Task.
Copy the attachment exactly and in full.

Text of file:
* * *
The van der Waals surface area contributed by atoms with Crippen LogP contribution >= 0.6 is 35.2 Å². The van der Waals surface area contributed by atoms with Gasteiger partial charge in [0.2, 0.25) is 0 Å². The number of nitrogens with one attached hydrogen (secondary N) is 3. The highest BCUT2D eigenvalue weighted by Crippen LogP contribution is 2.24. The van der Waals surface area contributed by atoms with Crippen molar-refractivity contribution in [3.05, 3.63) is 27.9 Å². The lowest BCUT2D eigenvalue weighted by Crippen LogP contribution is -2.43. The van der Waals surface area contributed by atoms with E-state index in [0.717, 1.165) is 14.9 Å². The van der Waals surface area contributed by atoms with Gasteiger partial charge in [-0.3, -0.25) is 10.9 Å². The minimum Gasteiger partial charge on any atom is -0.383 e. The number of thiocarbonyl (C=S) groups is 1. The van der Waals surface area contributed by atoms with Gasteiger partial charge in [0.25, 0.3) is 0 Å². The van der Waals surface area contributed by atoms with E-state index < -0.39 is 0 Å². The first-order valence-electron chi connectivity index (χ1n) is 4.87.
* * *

The van der Waals surface area contributed by atoms with Crippen LogP contribution >= 0.6 is 35.2 Å². The van der Waals surface area contributed by atoms with Gasteiger partial charge in [0.2, 0.25) is 0 Å². The number of nitrogens with one attached hydrogen (secondary N) is 3. The highest BCUT2D eigenvalue weighted by Crippen LogP contribution is 2.24. The van der Waals surface area contributed by atoms with Crippen molar-refractivity contribution in [3.05, 3.63) is 27.9 Å². The lowest BCUT2D eigenvalue weighted by Crippen LogP contribution is -2.43. The van der Waals surface area contributed by atoms with E-state index in [0.717, 1.165) is 14.9 Å². The van der Waals surface area contributed by atoms with Gasteiger partial charge in [-0.3, -0.25) is 10.9 Å². The minimum Gasteiger partial charge on any atom is -0.383 e. The number of thiocarbonyl (C=S) groups is 1. The van der Waals surface area contributed by atoms with Gasteiger partial charge in [0.25, 0.3) is 0 Å². The van der Waals surface area contributed by atoms with E-state index < -0.39 is 0 Å². The first-order valence-electron chi connectivity index (χ1n) is 4.87.